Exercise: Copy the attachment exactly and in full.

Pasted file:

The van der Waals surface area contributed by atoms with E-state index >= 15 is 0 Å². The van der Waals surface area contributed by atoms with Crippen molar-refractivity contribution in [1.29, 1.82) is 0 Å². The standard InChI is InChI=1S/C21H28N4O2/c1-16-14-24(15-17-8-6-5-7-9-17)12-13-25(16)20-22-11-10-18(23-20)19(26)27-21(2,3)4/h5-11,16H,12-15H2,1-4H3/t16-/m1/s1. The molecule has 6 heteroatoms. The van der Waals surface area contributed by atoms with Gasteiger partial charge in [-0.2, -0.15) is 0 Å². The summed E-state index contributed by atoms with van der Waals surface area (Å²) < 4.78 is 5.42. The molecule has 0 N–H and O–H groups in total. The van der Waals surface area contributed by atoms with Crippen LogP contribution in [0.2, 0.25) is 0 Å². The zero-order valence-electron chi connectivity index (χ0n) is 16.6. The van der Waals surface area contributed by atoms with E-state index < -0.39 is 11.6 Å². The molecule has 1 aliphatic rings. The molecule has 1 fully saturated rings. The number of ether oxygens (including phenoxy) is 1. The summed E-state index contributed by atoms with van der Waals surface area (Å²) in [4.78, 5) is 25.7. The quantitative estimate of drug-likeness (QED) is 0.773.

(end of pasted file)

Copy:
The van der Waals surface area contributed by atoms with E-state index >= 15 is 0 Å². The van der Waals surface area contributed by atoms with Crippen molar-refractivity contribution in [1.29, 1.82) is 0 Å². The standard InChI is InChI=1S/C21H28N4O2/c1-16-14-24(15-17-8-6-5-7-9-17)12-13-25(16)20-22-11-10-18(23-20)19(26)27-21(2,3)4/h5-11,16H,12-15H2,1-4H3/t16-/m1/s1. The molecule has 6 heteroatoms. The van der Waals surface area contributed by atoms with Gasteiger partial charge in [-0.2, -0.15) is 0 Å². The summed E-state index contributed by atoms with van der Waals surface area (Å²) < 4.78 is 5.42. The molecule has 0 N–H and O–H groups in total. The van der Waals surface area contributed by atoms with Crippen LogP contribution in [0.2, 0.25) is 0 Å². The zero-order valence-electron chi connectivity index (χ0n) is 16.6. The van der Waals surface area contributed by atoms with E-state index < -0.39 is 11.6 Å². The molecule has 1 aliphatic rings. The molecule has 1 fully saturated rings. The number of ether oxygens (including phenoxy) is 1. The summed E-state index contributed by atoms with van der Waals surface area (Å²) in [4.78, 5) is 25.7. The quantitative estimate of drug-likeness (QED) is 0.773.